Weekly market review around the world: 20-25 April
Markets generally saw another good week, with small gains in Europe and the UK complemented by large gains in Asia, particularly China.
20 - 25 April 2008
European markets finished the week marginally higher, despite further write-downs by Swiss banking giant, Credit Suisse. This was overshadowed however by a strong set of results from Ericsson.
Shares performed relatively well however the leading banks dragged the FTSE 100 lower by the end of the week. Royal Bank of Scotland’s announcement of a profit write-down and a Rights Issue was initially well-received by the markets, however uncertainty grew over whether the other major banks will follow suit.
The US bucked the general trend of rising prices this week and was the worst performing of the major regions. Technology shares performed well for most of the week, but these were wiped out as Microsoft reported lower profits and falling sales of its Windows products.
However, sentiment to the financials sector improved, as Merrill Lynch stated plans to maintain its dividend, while there were also gains for T Rowe Price and American Express.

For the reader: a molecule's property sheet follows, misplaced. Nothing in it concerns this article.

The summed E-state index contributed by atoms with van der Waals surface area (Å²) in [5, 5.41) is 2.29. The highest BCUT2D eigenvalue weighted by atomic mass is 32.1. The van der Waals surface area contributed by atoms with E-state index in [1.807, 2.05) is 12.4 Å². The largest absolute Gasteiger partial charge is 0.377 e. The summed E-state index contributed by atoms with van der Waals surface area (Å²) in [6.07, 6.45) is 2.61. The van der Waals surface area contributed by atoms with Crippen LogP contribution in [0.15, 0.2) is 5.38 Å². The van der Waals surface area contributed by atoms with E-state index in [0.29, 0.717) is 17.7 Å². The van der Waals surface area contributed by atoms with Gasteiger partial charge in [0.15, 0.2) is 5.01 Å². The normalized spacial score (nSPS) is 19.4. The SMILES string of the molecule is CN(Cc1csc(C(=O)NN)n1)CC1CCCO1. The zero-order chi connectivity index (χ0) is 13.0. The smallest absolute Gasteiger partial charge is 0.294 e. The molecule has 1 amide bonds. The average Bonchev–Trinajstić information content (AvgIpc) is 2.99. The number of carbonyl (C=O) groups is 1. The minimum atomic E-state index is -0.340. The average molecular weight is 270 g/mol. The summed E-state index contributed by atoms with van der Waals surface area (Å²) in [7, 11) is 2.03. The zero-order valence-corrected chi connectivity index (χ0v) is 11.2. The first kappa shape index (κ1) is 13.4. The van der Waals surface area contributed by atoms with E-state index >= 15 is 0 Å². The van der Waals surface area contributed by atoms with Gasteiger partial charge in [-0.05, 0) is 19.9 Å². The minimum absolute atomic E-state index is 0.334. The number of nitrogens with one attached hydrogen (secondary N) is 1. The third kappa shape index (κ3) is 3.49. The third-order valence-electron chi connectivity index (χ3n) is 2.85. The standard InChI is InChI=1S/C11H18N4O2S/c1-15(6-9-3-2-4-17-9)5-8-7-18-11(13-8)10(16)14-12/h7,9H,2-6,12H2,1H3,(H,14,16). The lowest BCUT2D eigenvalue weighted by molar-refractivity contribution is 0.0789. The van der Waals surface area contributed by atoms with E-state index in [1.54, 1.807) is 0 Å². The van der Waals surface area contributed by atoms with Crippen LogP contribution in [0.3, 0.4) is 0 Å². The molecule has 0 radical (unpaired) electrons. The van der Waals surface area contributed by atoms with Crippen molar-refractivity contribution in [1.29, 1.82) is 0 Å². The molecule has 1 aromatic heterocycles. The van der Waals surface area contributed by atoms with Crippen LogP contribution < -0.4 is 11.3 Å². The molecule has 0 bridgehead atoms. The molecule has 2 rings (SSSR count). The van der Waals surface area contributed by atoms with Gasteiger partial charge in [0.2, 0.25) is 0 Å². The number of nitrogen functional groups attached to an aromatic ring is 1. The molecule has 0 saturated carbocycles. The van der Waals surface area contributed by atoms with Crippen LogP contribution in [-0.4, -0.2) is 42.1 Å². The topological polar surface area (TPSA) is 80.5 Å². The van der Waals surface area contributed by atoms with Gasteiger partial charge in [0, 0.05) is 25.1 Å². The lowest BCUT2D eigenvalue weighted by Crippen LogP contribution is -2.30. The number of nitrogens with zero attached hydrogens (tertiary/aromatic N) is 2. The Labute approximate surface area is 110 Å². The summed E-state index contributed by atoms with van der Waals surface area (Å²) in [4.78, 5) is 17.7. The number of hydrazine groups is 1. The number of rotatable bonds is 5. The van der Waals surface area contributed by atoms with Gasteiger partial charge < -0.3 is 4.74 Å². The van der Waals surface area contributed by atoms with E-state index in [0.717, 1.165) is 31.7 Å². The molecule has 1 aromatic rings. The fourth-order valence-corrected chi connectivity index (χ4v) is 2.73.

Chinese shares surged more than 15 percent after the authorities cut stamp duty on share transactions. This comes after the Chinese stock market had fallen 50 percent from their peaks of late last year. Other Asian markets showed small positive gains, with Hong Kong up 5 percent and Japan gaining nearly 3 percent.
US Treasuries saw little movement in the first half of the week, after last week’s significant rise in yields, however yields were pushed higher later in the week as durable goods and weekly jobless claims were deemed positive.
In Europe, two-year yields also rose over the week and UK Gilt yields moved higher over the week in line with other markets.
News from Germany said its business climate index fell in March, suggesting the credit crisis and the euro's rise to a record this week are slowing economic growth in the region. Furthermore, a measure of French investor sentiment slipped to a 16-month low, reducing the chances the ECB will lift interest rates. However, bonds sold off as equity markets performed relatively well.
The UK economy grew at a rate of 0.4 percent in the first three months of the year, its weakest quarterly growth in three years. Lower interest rates are not passing through to borrowers however as mortgage providers continued to raise their mortgage rates, putting a further squeeze on consumers.
Finally, in Japan, it was announced that inflation had reached its highest levels for 10 years.
For further information, or to discuss how current global economic conditions are affecting your investments, please feel free to contact Craig Welsh at Spectrum IFA Group at firstname.lastname@example.org